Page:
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    Somatic mosaicism appears as a recurrent phenomenon among patients suffering from Fanconi anemia (FA), but its direct prognostic significance mostly remains an open question. The clinical picture of FA mosaic subjects could indeed vary from just mild features to severe hematologic failure. Here, we illustrate the case of a proband whose FA familiarity, modest signs (absence of hematological anomalies and fertility issues), and chromosome fragility test transition to negative overtime were suggestive of somatic mosaicism. In line with this hypothesis, genetic testing on patient’s peripheral blood and buccal swab reported the presence of the only FANCA paternal variant (FANCA:c.2638C>T, p. Arg880*) and of both parental alleles (the additional FANCA:c.3164G>A, p. Arg1055Gln), respectively. Moreover, the SNP analysis performed on the same biological specimens allowed us to attribute the proband’s mosaicism status to a possible gene conversion mechanism. Our case clearly depicts the positive association between somatic mosaicism and the proband's favorable clinical course due to the occurrence of the reversion event at the hematopoietic stem cell level. Since this condition concerns only a limited subgroup of FA individuals, the accurate evaluation of the origin and extent of clonality would be key to steer clinicians toward the most appropriate therapeutic decision for their FA mosaic patients

    Liddle syndrome: Review of the literature and description of a new case

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    Liddle syndrome is an inherited form of low-renin hypertension, transmitted with an autosomal dominant pattern. The molecular basis of Liddle syndrome resides in germline mutations of the SCNN1A, SCNN1B and SCNN1G genes, encoding the α, β, and γ-subunits of the epithelial Na+ channel (ENaC), respectively. To date, 31 different causative mutations have been reported in 72 families from four continents. The majority of the substitutions cause an increased expression of the channel at the distal nephron apical membrane, with subsequent enhanced renal sodium reabsorption. The most common clinical presentation of the disease is early onset hypertension, hypokalemia, metabolic alkalosis, suppressed plasma renin activity and low plasma aldosterone. Consequently, treatment of Liddle syndrome is based on the administration of ENaC blockers, amiloride and triamterene. Herein, we discuss the genetic basis, clinical presentation, diagnosis and treatment of Liddle syndrome. Finally, we report a new case in an Italian family, caused by a SCNN1B p.Pro618Leu substitution

    Ovarian cancer in BRCA1 and BRCA2 gene mutation carriers: Analysis of prognostic factors and survival

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    OBJECTIVES: To compare clinical–pathological characteristics and outcome between sporadic ovarian cancer and ovarian cancer in patents with hereditary breast and ovarian cancer syndrome (HBOC). METHODS: Twenty-four patients with ovarian cancer treated between 2000 and 2009 who tested positive for BRCA1/2 mutation (BRCA+) and a control group of 64 age-matched patients with no family history of breast/ovarian cancer (controls) were enrolled. Clinical–pathological characteristics, surgical outcome, overall (OS), and progression-free survival (PFS) were compared between the two groups. RESULTS: The high-grade serous histotype was more represented in BRCA+ than in controls (70.8% versus 53.1%) (p > 0.05). BRCA+ cancers were more frequently diagnosed at stage II than controls (20.83% versus 4.69%) (p = 0.024). Radical primary surgery was performed in 70% of women in both groups, with no difference in debulking results. In patients undergoing surgery after neoadjuvant chemotherapy, in all BRCA+ patients, optimal cytoreduction was achieved (versus 70% of the controls). PFS was significantly longer for BRCA+ patients compared to controls (60 months versus 22 months; p = 0.039). No significant difference was observed in OS between BRCA+ patients and controls. CONCLUSIONS: At a median follow-up time of 46 months, BRCA+ patients have a better prognosis than controls in terms of PFS. Higher chemosensitivity of BRCA+ tumours was observed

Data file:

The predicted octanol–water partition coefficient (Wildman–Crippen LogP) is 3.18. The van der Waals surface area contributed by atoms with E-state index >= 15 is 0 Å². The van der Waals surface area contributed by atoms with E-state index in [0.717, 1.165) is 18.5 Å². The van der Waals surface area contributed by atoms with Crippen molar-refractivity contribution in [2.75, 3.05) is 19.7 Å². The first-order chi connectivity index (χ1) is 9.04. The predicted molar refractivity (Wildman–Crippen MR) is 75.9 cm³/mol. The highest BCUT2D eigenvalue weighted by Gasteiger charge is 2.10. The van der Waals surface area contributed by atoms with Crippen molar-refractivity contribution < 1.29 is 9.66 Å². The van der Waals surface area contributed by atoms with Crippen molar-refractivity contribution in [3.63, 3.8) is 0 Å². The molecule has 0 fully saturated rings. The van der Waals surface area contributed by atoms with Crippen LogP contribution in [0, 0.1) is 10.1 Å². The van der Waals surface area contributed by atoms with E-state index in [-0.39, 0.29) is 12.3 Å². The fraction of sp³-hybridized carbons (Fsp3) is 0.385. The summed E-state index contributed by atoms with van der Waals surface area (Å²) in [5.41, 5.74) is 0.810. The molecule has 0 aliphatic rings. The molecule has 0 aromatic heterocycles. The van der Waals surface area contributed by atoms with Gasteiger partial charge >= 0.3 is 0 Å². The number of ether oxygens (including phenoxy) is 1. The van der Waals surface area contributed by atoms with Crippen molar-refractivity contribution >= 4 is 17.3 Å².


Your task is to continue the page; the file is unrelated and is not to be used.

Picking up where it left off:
Close linkage with the RET protooncogene and boundaries of deletion mutations in autosomal dominant Hirschsprung disease

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    Tight linkage with the RET proto-oncogene (Zmax = 3.41 at θ = 0.00), analysis of recombinants and detection of a familial microdeletion in a large pedigree restrict the mapping of the Hirschsprung (HSCR) gene previously localized on proximal 10q. The molecular characterization of the familial microdeletion and of 3 additional cytogenetically visible de novo deletions, isolated in somatic cell hybrids, identify a smallest region of overlap of 250 Kb. This contains the RET proto-oncogene where missense mutations causing multiple endocrine neoplasia type 2A (MEN 2A) phenotype were recently found. The pentagastrin test (which detects preclinical forms of MEN 2A or B) is negative in adult HSCR patients with deletions of the RET gene. This represents a good candidate for the search of mutations causing HSC